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9

Even if jsolarski's hunch is incorrect (that your extra DME is for priming the bottles), and it was actually meant for the boil, the beer won't be ruined at all. You just missed the original gravity target, which means: the beer will finish drier than it otherwise would have (lower original gravity will usually lead to lower final gravity) the balance of ...


5

Do not do this! Speaking from experience. I accidentally put my auto siphon into a bucket that was full of near boiling water. I turned away for just a minute and the plastic had softened enough that I now own a "J" shaped autosiphon. Needless to say I can't use it anymore. If you want to boil sanitize equipment like this you can get a stainless racking ...


5

I strongly doubt it will stand up to boiling water. Also boiling water isn't a guaranteed way to sanitize equipment - bacteria can still remain in hard to reach places. You should instead get hold of a sanitizer specifically developed for brewing: Iodophor, Star San are the two most popular.


3

If you have missed adding it to the boil rather than as bottling primer, then there is a fourth option. You could boil up the DME in about a pint of water, and then add it to the fermenter. The yeast won't care that it wasn't there initially and will happily convert it into alcohol. The beer should be drinkable regardless, just may be slightly ...


3

Dry malt extract, when not completely sealed air-tight, will start sucking moisture out of the air, and the resulting block of DME takes quite a bit of hammering pulverize. Or, you could slowly boil it and stir the crap outta it to get the chunks to dissolve. Your malt extract is probably fine, so long as you don't see any funky molds growing on it. ...


3

It's a yummy malt made by Gambrinus Malting, in my home province of British Columbia, Canada. If you have access to Brumalt, I understand that that is similar. If not, maybe Melanoidin. If not that, a light crystal, around 25. As you say the Honey Malt is a small proportion of the bill, I don't think you can go too far off. I've made beers with about ...


3

I say that it's unnecessary - the malt extract does not need to go into the fridge, since it's sterile from the producer. Also nothing can grow in the malt extract due to the high sugar content, so I'd say the chilling and reheating is just creating extra work. Simply leave the malt extract at room temperature and pour into the pot. If you want to decrease ...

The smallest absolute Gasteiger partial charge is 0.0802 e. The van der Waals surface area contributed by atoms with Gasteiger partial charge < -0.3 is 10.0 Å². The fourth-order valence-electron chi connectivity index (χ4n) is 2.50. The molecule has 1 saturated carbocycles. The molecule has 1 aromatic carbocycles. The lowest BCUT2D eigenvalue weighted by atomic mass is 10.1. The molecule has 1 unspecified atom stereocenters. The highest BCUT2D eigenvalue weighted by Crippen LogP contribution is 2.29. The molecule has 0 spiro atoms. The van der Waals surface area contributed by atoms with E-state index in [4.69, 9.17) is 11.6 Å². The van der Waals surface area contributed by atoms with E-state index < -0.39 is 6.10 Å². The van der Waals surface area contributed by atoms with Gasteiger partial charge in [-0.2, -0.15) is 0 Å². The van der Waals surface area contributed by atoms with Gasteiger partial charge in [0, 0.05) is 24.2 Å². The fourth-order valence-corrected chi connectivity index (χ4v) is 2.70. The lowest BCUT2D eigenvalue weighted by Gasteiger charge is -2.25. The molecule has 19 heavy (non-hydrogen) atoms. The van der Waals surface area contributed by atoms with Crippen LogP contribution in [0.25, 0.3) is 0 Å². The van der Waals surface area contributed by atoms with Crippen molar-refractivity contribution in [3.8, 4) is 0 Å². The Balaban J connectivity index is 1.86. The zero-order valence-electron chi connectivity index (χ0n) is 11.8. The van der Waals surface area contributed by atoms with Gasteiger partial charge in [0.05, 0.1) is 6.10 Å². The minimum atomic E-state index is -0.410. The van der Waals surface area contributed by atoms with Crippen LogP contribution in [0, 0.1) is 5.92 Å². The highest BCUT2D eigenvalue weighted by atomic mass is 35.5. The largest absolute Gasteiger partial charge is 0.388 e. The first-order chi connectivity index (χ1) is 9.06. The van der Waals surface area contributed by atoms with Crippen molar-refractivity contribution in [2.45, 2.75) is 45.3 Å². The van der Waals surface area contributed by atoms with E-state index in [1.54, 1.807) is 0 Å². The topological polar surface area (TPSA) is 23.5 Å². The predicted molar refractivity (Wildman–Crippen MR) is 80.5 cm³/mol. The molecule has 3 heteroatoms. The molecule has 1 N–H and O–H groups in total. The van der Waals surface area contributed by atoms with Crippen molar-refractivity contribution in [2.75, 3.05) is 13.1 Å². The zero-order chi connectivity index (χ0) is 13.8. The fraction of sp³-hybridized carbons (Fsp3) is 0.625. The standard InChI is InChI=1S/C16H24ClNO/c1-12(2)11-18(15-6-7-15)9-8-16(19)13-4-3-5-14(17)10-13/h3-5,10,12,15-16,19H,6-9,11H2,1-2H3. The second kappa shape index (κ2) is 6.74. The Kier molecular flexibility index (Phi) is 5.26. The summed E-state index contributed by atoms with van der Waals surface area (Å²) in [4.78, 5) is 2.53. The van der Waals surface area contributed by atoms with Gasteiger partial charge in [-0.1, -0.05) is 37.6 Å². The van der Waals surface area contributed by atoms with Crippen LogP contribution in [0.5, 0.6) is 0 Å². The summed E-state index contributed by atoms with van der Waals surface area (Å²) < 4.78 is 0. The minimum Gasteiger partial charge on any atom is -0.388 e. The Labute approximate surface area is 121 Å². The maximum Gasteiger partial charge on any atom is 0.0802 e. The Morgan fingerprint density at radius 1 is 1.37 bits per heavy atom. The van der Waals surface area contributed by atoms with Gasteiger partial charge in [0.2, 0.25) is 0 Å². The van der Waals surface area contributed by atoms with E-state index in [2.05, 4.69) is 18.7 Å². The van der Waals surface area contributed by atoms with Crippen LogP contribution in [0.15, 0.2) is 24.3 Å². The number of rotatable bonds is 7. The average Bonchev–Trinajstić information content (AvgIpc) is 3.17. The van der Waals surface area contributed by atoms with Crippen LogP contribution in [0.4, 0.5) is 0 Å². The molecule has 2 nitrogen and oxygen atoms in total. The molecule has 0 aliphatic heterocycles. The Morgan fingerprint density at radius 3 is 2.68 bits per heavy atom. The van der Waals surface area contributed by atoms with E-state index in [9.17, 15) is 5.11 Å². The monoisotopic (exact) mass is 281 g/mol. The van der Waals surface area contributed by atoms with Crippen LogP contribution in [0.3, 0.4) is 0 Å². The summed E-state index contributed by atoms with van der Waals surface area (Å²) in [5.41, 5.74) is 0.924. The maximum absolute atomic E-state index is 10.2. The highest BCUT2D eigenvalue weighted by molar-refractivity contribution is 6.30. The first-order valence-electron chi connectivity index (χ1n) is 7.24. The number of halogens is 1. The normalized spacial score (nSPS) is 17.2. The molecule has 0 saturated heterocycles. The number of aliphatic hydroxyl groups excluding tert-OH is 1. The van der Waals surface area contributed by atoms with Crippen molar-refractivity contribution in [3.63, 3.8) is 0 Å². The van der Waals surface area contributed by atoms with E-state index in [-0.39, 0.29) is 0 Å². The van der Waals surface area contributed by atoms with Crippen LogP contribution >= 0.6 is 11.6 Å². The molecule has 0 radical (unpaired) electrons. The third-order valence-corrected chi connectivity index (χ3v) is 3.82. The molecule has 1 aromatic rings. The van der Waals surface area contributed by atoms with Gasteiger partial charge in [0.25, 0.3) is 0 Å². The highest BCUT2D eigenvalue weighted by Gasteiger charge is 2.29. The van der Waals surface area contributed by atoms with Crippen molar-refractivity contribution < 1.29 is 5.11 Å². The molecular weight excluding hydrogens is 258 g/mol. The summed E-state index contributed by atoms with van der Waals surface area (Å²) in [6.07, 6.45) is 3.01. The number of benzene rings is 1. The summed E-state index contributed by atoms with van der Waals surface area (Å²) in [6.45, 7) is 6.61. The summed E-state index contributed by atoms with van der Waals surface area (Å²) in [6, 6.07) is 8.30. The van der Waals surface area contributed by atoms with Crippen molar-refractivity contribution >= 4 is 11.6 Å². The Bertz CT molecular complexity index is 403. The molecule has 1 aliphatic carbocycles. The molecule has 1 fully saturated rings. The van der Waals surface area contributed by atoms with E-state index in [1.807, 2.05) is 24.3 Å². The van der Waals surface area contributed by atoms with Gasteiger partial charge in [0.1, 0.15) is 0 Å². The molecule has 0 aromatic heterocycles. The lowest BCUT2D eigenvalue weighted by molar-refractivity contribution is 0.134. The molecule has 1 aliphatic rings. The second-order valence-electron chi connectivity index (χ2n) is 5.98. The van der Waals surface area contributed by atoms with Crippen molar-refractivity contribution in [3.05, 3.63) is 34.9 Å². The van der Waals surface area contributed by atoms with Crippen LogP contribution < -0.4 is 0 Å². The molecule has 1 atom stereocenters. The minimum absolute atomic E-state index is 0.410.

2

Star-San is the best answer -- BUT: DO NOT use it after, ie: so as to clean and store for later use. Star-San is acidic and prolonged/sustained contact will make your plastic brittle and break (I have broken a siphon tube like this after only a few months of doing this afterbrew sanitizing). Use Star-San ONLY just before use for anything plastic/vinyl ...


2

There is no fault with warming the extract. Some of the companies recommend it as it makes pouring the liquid easier. Good Idea: Placing the can in a basin of hot water Bad Idea: Heating the can on a stovetop or suchlike may cause the can to burst. What I do is warm the can in hot water in the basin while I wait for my brewing water to come to a boil. I ...


2

No, there are no consequences to this.


2

With just sugar, you wouldn't be making beer, since malted grain is a key ingredient. It would be closer to mead, and like mead, the resulting drink would have no head since that's created by protein, which there is none in sugar. There would also be no residual sweetness or any other flavoring other than the alcohol, so it would taste pretty bad. You can ...


2

Sugar doesn't contain the nutrients yeast need to reproduce properly. It's likely that you'd end up with a stuck fermentation, and off-tastes (notably cidery, from acetaldehyde). As Denny mentioned, that would be pretty much the only taste in there, so it would likely be quite unpleasant.


2

Because sugar is 100% fermentable, there will be essentially no body or head retention. Flavor would range from non existent to a harsh alcohol flavor. Without additional nutrients, fermentation will be problematic.


2

Even if it was contaminated, as long as you plan on boiling it, it will be safe. If it was very spoiled (smelled bad), then it might have fewer sugars and the end result may taste bad. Otherwise, you should be fine.


2

The "malty" taste can come from burning the sugars in the beer. When you slowly pour in the LME, vigorously stir the boil to avoid pooling on the bottom of the kettle.


1

Black malts usually contribute a roasty flavor and color enhancement. As far as I know, they shouldn't impart a fruity flavor. Caramel malts, on the other hand, do. Check your caramalts. Common flavor descriptions for roasted caramel malts between 80L and 120L are "raisin, plum, prunes, burnt sugar". See Castle Malting's Ch√Ęteau Special B or Briess's ...


1

I wouldn't. I've warped an Auto-siphon that way.


1

To save reinventing the wheel, take a look at this... http://byo.com/resources/grains


1

Since this question keeps getting bumped, I thought I'd have a go at it. Here are a few relevant points from the literature. Malt has slightly less fat than unmalted barley: "Up to 4% of the dry weight of barley is lipid and 3.4% in the case of malt." (corn and oats may both reach 6+%) "30% of the lipid content of barley grains disappear[s] during ...



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